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I attended a meeting this week with a customer of mine and a potential new vendor. The new vendor was there to pitch his configuration and setup service offerings for a specific ITSM toolset. My customer has already had one bad experience with an ITSM tool configuration vendor who promised one thing and delivered much less. He ended up with a tool that’s minimally used and not configured to match his business needs. He’s looking for a vendor that can understand his business needs and priorities and quickly help him get his tool configured and working in a short time frame. Then the topic of standard changes came up. My customer asked for examples of standard changes. The vendor responded, “Server reboots are an example of standard changes.”
“Twisted Pair” is another way to identify a network cabling solution that’s also called Unshielded Twisted Pair (UTP) and was invented by Alexander Graham Bell in 1881. Indoor business telephone applications use them in 25-pair bundles. In homes, they were down to four wires, but in networking we use them in 8-wire cables. By twisting the pairs at different rates (twists per foot), cable manufacturers can reduce the electromagnetic pulses coming from the cable while improving the cable’s ability to reject common electronic noise from the environment.
The biggest difference between Ethernet II and 802.3 is the fields of their Ethernet headers. Ethernet II is much more popular - find out why in this post.
In the last two posts I discussed aspects of services in the context of some landscaping work that I’m having done. This is clearly what many people would call a “non-IT example.” I often use similar examples in my classes. However, I might initially describe an example that seems unrelated to IT, but will conclude with a challenge to students. That challenge is, “identify the IT in this example.” The truth of the matter is that most businesses these days are underpinned by some form of information technology. In fact, technology has become so ingrained into everyday services that often even the service providers themselves don’t realize how technology supports their business.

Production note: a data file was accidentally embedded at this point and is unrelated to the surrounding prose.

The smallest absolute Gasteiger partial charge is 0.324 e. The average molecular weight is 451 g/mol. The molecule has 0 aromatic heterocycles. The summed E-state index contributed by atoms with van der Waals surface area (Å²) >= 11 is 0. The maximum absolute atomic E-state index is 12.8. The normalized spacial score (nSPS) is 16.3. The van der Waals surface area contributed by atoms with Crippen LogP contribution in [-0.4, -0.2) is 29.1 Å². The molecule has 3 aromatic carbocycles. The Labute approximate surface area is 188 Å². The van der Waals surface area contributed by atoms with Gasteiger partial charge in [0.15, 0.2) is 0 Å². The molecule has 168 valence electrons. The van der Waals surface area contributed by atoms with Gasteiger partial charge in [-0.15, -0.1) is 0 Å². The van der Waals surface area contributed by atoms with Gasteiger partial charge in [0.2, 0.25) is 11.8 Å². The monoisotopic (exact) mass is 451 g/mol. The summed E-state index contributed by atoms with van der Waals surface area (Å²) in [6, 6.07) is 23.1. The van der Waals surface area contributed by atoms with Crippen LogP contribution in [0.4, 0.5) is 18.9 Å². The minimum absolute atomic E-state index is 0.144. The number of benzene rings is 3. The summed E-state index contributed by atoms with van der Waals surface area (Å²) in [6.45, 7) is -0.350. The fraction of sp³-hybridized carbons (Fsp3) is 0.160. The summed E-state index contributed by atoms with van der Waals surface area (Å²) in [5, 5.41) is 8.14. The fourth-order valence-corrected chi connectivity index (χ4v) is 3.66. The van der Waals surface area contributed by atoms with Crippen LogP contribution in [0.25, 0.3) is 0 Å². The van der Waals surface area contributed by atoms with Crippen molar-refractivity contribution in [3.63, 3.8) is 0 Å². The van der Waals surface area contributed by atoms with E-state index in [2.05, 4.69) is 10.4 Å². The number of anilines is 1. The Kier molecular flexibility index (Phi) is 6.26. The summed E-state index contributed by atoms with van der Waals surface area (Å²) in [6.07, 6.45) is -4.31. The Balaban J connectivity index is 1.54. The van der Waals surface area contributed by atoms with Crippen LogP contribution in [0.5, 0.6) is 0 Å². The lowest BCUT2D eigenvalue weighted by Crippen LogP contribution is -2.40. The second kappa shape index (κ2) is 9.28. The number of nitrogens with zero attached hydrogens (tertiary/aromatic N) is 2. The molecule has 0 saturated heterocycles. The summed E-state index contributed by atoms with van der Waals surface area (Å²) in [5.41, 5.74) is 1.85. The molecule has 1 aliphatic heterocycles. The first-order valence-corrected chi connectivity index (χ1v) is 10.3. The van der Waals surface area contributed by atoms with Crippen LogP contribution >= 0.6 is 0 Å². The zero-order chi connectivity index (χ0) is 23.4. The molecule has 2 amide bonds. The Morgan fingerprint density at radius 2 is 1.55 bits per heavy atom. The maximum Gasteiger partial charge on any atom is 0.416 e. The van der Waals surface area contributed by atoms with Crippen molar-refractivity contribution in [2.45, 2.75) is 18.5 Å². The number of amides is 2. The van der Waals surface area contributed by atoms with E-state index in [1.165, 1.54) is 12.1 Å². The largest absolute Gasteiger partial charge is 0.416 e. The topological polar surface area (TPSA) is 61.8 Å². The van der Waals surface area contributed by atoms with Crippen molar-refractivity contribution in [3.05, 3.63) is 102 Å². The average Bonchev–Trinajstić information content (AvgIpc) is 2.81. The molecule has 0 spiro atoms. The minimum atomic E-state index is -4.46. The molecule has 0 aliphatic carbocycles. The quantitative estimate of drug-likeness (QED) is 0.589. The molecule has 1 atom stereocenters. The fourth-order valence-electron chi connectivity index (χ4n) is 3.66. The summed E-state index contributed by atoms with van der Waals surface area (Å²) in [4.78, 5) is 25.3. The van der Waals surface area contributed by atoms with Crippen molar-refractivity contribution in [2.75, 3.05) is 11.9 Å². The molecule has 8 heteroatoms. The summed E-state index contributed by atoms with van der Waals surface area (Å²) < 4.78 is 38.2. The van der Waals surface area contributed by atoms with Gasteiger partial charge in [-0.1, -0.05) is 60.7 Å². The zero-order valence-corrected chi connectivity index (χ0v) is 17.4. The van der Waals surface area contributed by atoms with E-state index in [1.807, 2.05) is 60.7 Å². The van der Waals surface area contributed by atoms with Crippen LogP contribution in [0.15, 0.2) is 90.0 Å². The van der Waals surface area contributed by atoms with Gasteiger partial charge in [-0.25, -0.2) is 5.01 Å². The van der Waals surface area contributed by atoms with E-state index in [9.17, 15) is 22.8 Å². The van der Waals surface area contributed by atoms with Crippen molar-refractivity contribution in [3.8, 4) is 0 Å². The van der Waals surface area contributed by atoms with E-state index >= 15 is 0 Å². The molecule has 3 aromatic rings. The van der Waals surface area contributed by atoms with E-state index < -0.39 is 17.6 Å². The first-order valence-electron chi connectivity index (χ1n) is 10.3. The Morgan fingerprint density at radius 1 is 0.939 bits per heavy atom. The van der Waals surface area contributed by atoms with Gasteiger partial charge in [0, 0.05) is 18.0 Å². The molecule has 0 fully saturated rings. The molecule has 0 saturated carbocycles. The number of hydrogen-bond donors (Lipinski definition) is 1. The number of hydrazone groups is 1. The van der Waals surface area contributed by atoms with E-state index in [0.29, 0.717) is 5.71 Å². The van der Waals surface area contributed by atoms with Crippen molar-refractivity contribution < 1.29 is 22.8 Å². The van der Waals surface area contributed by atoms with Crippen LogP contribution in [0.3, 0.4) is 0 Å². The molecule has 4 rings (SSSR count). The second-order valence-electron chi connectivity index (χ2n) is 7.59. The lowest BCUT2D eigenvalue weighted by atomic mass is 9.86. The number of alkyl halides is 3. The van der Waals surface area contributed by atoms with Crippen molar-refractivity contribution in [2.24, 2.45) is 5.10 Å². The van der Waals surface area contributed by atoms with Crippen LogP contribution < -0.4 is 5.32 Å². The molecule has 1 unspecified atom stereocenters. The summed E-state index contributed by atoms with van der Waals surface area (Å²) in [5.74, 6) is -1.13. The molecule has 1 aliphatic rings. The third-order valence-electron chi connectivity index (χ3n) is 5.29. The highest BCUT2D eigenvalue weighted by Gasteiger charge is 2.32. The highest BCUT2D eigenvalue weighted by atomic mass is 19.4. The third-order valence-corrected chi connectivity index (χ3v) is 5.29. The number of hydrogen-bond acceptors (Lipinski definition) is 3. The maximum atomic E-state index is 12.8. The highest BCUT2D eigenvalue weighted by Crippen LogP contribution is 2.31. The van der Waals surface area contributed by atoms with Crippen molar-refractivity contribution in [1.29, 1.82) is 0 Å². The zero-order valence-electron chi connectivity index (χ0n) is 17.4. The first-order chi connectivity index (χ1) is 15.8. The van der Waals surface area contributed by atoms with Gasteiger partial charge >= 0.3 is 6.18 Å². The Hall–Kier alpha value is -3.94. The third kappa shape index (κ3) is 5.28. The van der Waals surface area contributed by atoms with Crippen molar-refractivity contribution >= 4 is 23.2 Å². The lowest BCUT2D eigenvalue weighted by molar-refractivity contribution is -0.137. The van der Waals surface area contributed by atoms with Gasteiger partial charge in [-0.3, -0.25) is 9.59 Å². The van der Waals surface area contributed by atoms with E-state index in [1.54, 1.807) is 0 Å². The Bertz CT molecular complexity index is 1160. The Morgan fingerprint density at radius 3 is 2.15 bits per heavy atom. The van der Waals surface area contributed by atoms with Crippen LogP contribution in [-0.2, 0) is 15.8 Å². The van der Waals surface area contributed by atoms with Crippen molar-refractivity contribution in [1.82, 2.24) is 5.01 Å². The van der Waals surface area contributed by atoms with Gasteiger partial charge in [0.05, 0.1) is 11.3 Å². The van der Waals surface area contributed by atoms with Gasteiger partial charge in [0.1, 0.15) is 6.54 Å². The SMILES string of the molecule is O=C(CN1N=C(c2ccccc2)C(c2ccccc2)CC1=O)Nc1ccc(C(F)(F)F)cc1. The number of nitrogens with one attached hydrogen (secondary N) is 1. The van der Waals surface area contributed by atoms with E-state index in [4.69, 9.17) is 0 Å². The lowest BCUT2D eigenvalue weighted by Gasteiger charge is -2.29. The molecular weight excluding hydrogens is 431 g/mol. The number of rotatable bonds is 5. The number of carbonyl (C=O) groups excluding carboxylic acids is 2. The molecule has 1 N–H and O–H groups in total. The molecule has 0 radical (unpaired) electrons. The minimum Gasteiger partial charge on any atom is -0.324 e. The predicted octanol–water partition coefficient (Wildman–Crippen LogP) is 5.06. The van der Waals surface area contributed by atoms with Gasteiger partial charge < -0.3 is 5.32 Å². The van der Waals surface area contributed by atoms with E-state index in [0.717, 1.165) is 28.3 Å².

I recently responded to a message on LinkedIn from a regular reader of this blog. He asked several questions which I will answer over the course of several posts. As part of his first question, he described a strategy report that his group is producing. The audience for this strategy report considers ITIL important to the future of their business, and so he must describe which ITIL processes his data center operations group works most closely with.
Traditionally, ITIL and TOGAF professionals have been part of different teams within an organization. Due to the ongoing alignment of business and IT, these professionals now often find themselves on the same team. Because of this crossover, there is a growing trend towards organization of work based on multiple best practice models.
The Logical Volume Manager (LVM) is a powerful tool for managing storage on Linux servers. This video provides an overview of how LVM works and explores several ways that LVM makes storage management easier and more flexible. Examples include how to expand storage capacity on the fly using LVM and resize2fs, and how to migrate data from local storage to a storage area network (SAN) without downtime using pvmove.
Successful transformation initiatives are driven by Business Architecture. The Business Architect plays a key role in bringing all of the portfolio components together and consistently reinforcing senior management's voice throughout the ADM lifecycle. This begins with establishing strategic goals and outcomes that set the context for the entire program and service transformation. Establishing context serves as the basis for strategic project portfolio definition and integrated execution. This approach mitigates the risk of executing projects in isolation without considering the needs of the entire portfolio as a whole. This session will boost your knowledge of these concepts and help you and your team to achieve the best possible outcomes for your organization.
Accessing cloud-based resources, whether they be IaaS/PaaS/SaaS-based, is very convenient. With a browser and Internet connection, you are up and running. No driving to your work office, no need to log into the corporate network. Just open up your web browser and go. This convenience, however, comes with a security risk. All of your business work is conducted over an insecure communication network. Unlike your office network, where the network link between you and the data center is under corporate control and is physically secure, the cloud access link is over the Internet.
This paper provides an overview of how to judge the rigor of one's decision making. It describes how anyone can make better (higher quality) decisions, in any situation.